‘Worst house on best block’ of San Francisco sells for $2M

A decaying 122-year-old Victorian home has been sold as the “worst house in the best building” in San Francisco for nearly $2 million — a remarkable price the realtor said was the result of auction.

A developer’s $1.97 million cash offer for the 2,158-square-foot (200-square-meter) property in the Noe Valley neighborhood was completed last week. On the Zillow Gone Wild social media page, some commenters marveled at the price while others questioned the value of a home with wood windows, peeling paint, and an unstable foundation.

One commenter joked, “It actually has parking. No wonder it sold close to two million cars!”

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Todd Wiley, who represented the seller, said the property sold for hundreds of thousands of dollars higher than other similar lofts in the area as a result of the complex sentry sale.

A recently sold Victorian house is on display in San Francisco, Friday, January 14, 2022. A 122-year-old decaying Victorian home has been sold as the “worst home on the best block” in San Francisco which recently sold for nearly $2 million – It is a striking price that

Wiley said a judge approved the sale of the home after placing its elderly owner under guardianship. The man’s family, concerned about the way he lives, hired a licensed agent to handle the sale while paying the proceeds for his ongoing care, according to Wiley.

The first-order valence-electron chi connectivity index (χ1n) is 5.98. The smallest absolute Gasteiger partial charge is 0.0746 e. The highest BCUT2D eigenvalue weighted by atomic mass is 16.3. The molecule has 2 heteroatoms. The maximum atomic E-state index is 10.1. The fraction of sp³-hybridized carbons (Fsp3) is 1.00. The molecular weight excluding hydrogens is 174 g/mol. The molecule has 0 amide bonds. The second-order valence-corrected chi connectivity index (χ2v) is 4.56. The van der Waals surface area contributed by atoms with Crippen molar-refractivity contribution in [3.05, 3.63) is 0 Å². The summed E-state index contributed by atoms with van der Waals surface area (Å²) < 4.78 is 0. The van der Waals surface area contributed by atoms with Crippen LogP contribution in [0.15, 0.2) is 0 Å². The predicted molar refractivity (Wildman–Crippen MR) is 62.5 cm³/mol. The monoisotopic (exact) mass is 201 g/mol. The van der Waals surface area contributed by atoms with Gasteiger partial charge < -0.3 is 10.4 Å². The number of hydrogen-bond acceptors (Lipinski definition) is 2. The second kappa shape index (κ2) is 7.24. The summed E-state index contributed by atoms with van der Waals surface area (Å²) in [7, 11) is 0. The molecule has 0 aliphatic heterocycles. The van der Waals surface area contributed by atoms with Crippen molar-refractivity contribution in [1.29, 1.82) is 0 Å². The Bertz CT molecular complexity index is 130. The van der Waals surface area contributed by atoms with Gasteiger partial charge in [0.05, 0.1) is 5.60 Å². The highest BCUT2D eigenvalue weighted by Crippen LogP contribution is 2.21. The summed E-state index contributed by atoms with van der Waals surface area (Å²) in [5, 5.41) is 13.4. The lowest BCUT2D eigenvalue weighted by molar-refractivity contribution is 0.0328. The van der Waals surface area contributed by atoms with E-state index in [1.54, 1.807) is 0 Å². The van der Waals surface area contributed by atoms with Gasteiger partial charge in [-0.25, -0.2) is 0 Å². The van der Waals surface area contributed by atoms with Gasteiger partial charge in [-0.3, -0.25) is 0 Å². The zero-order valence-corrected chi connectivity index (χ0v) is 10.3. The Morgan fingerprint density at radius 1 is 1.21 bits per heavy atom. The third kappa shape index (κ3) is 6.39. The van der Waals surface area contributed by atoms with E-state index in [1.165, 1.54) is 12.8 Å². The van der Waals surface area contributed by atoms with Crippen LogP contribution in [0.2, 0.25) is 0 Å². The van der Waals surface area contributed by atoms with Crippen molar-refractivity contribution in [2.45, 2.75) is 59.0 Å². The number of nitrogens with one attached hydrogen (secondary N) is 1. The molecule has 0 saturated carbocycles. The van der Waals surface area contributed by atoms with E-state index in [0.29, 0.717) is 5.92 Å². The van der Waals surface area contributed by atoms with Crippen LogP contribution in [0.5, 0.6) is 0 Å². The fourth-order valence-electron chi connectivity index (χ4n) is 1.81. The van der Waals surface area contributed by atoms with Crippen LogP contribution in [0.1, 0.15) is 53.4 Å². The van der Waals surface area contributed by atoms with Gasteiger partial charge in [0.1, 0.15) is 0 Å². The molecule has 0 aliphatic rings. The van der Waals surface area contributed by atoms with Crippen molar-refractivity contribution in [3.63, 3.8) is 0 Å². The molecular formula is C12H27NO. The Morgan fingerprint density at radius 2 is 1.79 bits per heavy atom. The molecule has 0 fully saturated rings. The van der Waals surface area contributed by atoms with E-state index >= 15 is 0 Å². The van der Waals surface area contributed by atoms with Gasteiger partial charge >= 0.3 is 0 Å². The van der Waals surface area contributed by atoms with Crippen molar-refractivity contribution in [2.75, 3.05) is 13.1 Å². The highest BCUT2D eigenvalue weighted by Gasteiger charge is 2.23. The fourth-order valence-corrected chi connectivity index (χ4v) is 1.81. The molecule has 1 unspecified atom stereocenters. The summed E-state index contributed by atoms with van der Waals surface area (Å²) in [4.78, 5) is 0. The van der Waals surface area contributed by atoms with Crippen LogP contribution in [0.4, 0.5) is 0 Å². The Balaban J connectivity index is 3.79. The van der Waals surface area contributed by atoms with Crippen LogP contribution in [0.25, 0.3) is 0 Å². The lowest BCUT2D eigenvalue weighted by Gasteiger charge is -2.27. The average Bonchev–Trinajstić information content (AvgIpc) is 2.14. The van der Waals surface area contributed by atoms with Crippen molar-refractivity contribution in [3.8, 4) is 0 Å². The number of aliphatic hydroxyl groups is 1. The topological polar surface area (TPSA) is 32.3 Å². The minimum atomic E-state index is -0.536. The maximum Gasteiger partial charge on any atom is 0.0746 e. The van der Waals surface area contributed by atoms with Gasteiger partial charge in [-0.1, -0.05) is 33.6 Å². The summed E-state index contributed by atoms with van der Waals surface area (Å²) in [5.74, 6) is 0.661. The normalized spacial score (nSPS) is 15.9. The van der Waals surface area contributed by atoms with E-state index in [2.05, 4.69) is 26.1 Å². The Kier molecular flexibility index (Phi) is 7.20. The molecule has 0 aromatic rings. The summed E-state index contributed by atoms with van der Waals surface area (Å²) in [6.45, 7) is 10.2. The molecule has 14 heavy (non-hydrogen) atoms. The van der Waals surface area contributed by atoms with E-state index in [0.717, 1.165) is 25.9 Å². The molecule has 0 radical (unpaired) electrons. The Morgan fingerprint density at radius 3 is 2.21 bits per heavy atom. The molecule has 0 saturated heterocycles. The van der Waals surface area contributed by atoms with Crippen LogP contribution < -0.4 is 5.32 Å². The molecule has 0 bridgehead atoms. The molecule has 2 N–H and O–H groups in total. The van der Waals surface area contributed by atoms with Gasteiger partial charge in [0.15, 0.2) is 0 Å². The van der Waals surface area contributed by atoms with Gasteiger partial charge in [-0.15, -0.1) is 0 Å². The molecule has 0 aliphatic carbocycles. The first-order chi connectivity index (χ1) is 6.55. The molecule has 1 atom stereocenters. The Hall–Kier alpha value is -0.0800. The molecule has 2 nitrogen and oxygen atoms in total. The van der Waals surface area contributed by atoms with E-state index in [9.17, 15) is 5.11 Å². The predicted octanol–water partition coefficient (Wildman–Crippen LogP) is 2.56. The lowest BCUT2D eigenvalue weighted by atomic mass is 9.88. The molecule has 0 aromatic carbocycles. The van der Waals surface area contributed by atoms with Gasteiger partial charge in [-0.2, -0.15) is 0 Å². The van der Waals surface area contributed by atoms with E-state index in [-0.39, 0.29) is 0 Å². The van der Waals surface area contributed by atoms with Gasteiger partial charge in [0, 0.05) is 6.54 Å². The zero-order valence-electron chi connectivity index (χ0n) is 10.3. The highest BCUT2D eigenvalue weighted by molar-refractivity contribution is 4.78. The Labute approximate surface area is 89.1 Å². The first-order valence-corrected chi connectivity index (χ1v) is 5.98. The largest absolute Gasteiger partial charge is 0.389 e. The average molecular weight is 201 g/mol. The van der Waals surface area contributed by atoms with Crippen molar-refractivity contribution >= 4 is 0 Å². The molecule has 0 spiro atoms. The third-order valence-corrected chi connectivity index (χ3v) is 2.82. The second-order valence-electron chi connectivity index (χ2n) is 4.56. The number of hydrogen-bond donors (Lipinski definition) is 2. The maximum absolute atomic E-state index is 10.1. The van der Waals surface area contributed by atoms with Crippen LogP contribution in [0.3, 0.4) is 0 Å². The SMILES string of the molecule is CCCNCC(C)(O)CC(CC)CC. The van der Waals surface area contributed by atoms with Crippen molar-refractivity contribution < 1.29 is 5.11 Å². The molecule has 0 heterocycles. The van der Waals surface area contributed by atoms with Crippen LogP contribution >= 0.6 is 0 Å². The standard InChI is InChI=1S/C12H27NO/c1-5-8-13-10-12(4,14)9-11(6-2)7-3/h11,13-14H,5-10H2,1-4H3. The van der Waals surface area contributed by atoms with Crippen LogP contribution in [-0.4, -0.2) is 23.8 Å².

The house initially received the highest bid of about $1.4 million, and a trustee judge approved the bid, leading to a roughly 7-week process whereby the house remained on the real estate market, attracting huge interest.

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At the auction, a probate judge limited the bid to increments of $10,000.

A pedestrian walks a dog in front of a recently sold Victorian home in San Francisco, Friday, Jan. 14, 2022. A 122-year-old decaying Victorian has been marketed as the “worst house on the best block” in San Francisco that recently sold for nearly $2 million – Ain J

“That kept things low and kept five to six bidders in the game,” Wiley said. In the end, two people said, “It was that auction environment that drove him to go where he was.”

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“They really wanted it, but the data point didn’t support that sale,” he said. “It was an anomaly.”

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